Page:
GJELTEN: Cubans on the island, Cuban Americans, and Cuban experts here in the United States have all wondered so long about how Cuba would change after Fidel Castro that this report of his illness has introduced a flurry of speculation.

Still, if he is indeed recuperating right now and his absence from the scene is only temporary, everyone will have to wait a while longer to find out what actually will happen.

Tom Gjelten, NPR News, Washington.

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Q & A: Power Shift in Cuba

People wave Cuban and U.S. flags as they celebrate on the streets of Little Havana in Miami, Aug. 1, 2006, one day after hearing the news that Cuban leader Fidel Castro was ill and had relinquished power to his younger brother Raul. Roberto Schmidt/AFP/Getty Images hide caption

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Roberto Schmidt/AFP/Getty Images

People wave Cuban and U.S. flags as they celebrate on the streets of Little Havana in Miami, Aug. 1, 2006, one day after hearing the news that Cuban leader Fidel Castro was ill and had relinquished power to his younger brother Raul.

Roberto Schmidt/AFP/Getty Images

Q: This is the first time Fidel Castro has ceded power to anyone since he took power in 1959. What does that say about the seriousness of this situation?

If he really has ceded power to his brother Raul, it would be extraordinary, because in all the years since he took power in 1959, Fidel has made every major decision in Cuba. There's nothing that has happened in that country that has not borne his imprint. Every time the country has made a turn toward reforms, or toward a more hard line, it's been Fidel himself, acting alone, who has made that judgment.

So not only has Fidel not ceded power in any formal way, he hasn't even really shared authority for governing Cuba during all these years. Everyone who is in power in Cuba today is there, in one way or another, because Fidel has bestowed authority on him or her.

It would be unimaginable, just about, to have a Cuba in which Fidel does not play this dominating position. He does not like to share power, and I think it's fair to assume that if he can possibly continue to call the shots from his hospital bed, he'll be doing so.

If it turns out that Raul Castro really is in charge and making decisions, that will indeed be a completely changed situation, with unpredictable results. We'll be getting a glimpse of what's likely to happen in Cuba after Fidel really is gone.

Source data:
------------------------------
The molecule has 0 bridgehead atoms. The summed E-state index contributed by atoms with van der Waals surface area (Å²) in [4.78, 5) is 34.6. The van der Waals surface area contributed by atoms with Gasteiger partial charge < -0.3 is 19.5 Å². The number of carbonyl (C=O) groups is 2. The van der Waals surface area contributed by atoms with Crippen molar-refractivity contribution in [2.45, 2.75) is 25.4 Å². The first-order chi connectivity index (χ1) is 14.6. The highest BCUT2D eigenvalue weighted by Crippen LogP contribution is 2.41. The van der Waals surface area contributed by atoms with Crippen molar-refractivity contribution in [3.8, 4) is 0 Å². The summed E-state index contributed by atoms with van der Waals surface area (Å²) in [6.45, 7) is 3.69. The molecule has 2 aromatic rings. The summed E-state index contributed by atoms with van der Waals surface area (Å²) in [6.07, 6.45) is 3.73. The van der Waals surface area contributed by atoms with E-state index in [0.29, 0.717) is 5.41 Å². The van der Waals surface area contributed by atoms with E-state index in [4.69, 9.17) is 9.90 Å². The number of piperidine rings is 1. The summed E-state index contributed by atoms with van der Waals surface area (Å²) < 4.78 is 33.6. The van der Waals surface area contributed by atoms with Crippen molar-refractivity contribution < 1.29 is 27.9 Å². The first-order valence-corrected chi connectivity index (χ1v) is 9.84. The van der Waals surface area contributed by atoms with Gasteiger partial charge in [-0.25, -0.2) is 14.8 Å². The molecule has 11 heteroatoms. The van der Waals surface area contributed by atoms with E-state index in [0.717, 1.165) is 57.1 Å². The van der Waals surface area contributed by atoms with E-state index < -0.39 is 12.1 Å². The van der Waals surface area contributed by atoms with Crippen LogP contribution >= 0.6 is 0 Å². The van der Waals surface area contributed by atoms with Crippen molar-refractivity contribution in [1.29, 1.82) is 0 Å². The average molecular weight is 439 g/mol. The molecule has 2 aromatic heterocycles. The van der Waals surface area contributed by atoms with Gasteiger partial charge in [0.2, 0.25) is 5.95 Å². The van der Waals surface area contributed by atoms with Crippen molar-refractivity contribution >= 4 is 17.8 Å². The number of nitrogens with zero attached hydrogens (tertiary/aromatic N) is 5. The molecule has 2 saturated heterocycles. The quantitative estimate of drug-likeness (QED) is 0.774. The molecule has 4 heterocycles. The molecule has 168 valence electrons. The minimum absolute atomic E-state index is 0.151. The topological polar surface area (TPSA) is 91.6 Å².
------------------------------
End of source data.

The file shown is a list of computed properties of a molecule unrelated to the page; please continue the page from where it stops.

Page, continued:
Q: What are we likely to see during this period when Raul is in charge?

Fidel has already several times designated Raul as his successor, so there's nothing surprising about that. In fact, just this summer, within the past few weeks, the Cuban newspaper Granma carried major coverage of Raul, lauding and praising him. One question is whether Fidel himself has been orchestrating that coverage to set Raul up.

One interpretation of these events could be that Fidel, in fact, is not as seriously incapacitated as he might seem to be, but is putting Raul out there to give him a test run of sorts.

On the other hand, if Raul really is in charge, we may see some signs of changed directions in Cuba.

Raul Castro is considered more pragmatic than Fidel. He's interested in economic reforms that Fidel has spurned. As defense minister, Raul has been deeply involved in the economy, because the Cuban military is a major economic player in Cuba. So it's possible we'll see some directional change in Cuba.

We’ll also be watching for possible realignments within Cuba. There are a lot of people with important positions in Cuba, such as Foreign Minister Felipe Perez Roque, who are very close to Fidel. On the other hand, there are people who are close to Raul.

You have your Fidelistas and your Raulistas. If we now see the Raulistas taking more of an important position in Cuban politics, that will be significant. We've long assumed there would be a power struggle in Cuba in the aftermath of Fidel's rule. It's possible that we'll see some signs of that power struggle emerging in the next few weeks.

Q: There are more than a half-million Cuban-Americans in South Florida who fled Cuba and have been waiting for Fidel to die or relinquish power. What's been the reaction so far in Miami?

Miami last night was quite the scene. Roads were closed because people were out in the street celebrating. There are a lot of Cubans who think Fidel may already be dead — that this carefully orchestrated announcement may just be a way of buying time and preparing the Cuban people for his demise. So there are a lot of people who are already celebrating, out there banging pots in the streets, thinking that Fidel may already be gone.

Q: What does this mean for the United States?

This is going to be a really critical test of U.S. policy. Fidel has been the personification of Cuba for so long that U.S. policy toward Cuba is centered very much on the person of Fidel. And when he is gone, there's bound to be some reconsideration of that policy.